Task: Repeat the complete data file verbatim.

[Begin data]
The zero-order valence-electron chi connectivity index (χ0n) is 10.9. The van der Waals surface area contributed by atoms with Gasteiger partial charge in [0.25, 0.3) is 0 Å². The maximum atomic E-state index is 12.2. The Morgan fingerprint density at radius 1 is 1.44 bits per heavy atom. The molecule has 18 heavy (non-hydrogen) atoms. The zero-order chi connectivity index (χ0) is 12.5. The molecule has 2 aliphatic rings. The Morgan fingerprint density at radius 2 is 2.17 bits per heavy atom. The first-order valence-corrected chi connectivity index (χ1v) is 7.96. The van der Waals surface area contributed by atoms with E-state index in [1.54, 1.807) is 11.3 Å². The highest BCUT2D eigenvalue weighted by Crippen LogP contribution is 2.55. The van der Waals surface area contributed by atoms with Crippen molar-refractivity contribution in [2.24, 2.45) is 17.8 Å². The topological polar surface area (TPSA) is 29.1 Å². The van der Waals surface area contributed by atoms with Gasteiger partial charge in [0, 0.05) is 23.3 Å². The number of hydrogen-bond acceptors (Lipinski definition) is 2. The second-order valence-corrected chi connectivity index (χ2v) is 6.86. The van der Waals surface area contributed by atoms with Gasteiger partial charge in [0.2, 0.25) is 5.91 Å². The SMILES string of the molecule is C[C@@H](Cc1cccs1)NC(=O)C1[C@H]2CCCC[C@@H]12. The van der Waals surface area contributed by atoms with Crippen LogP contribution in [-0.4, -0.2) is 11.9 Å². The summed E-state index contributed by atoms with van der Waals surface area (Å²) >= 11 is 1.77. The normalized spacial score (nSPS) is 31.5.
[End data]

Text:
The zero-order valence-electron chi connectivity index (χ0n) is 10.9. The van der Waals surface area contributed by atoms with Gasteiger partial charge in [0.25, 0.3) is 0 Å². The maximum atomic E-state index is 12.2. The Morgan fingerprint density at radius 1 is 1.44 bits per heavy atom. The molecule has 18 heavy (non-hydrogen) atoms. The zero-order chi connectivity index (χ0) is 12.5. The molecule has 2 aliphatic rings. The Morgan fingerprint density at radius 2 is 2.17 bits per heavy atom. The first-order valence-corrected chi connectivity index (χ1v) is 7.96. The van der Waals surface area contributed by atoms with E-state index in [1.54, 1.807) is 11.3 Å². The highest BCUT2D eigenvalue weighted by Crippen LogP contribution is 2.55. The van der Waals surface area contributed by atoms with Crippen molar-refractivity contribution in [2.24, 2.45) is 17.8 Å². The topological polar surface area (TPSA) is 29.1 Å². The van der Waals surface area contributed by atoms with Gasteiger partial charge in [0, 0.05) is 23.3 Å². The number of hydrogen-bond acceptors (Lipinski definition) is 2. The second-order valence-corrected chi connectivity index (χ2v) is 6.86. The van der Waals surface area contributed by atoms with Gasteiger partial charge in [0.2, 0.25) is 5.91 Å². The SMILES string of the molecule is C[C@@H](Cc1cccs1)NC(=O)C1[C@H]2CCCC[C@@H]12. The van der Waals surface area contributed by atoms with Crippen LogP contribution in [-0.4, -0.2) is 11.9 Å². The summed E-state index contributed by atoms with van der Waals surface area (Å²) >= 11 is 1.77. The normalized spacial score (nSPS) is 31.5.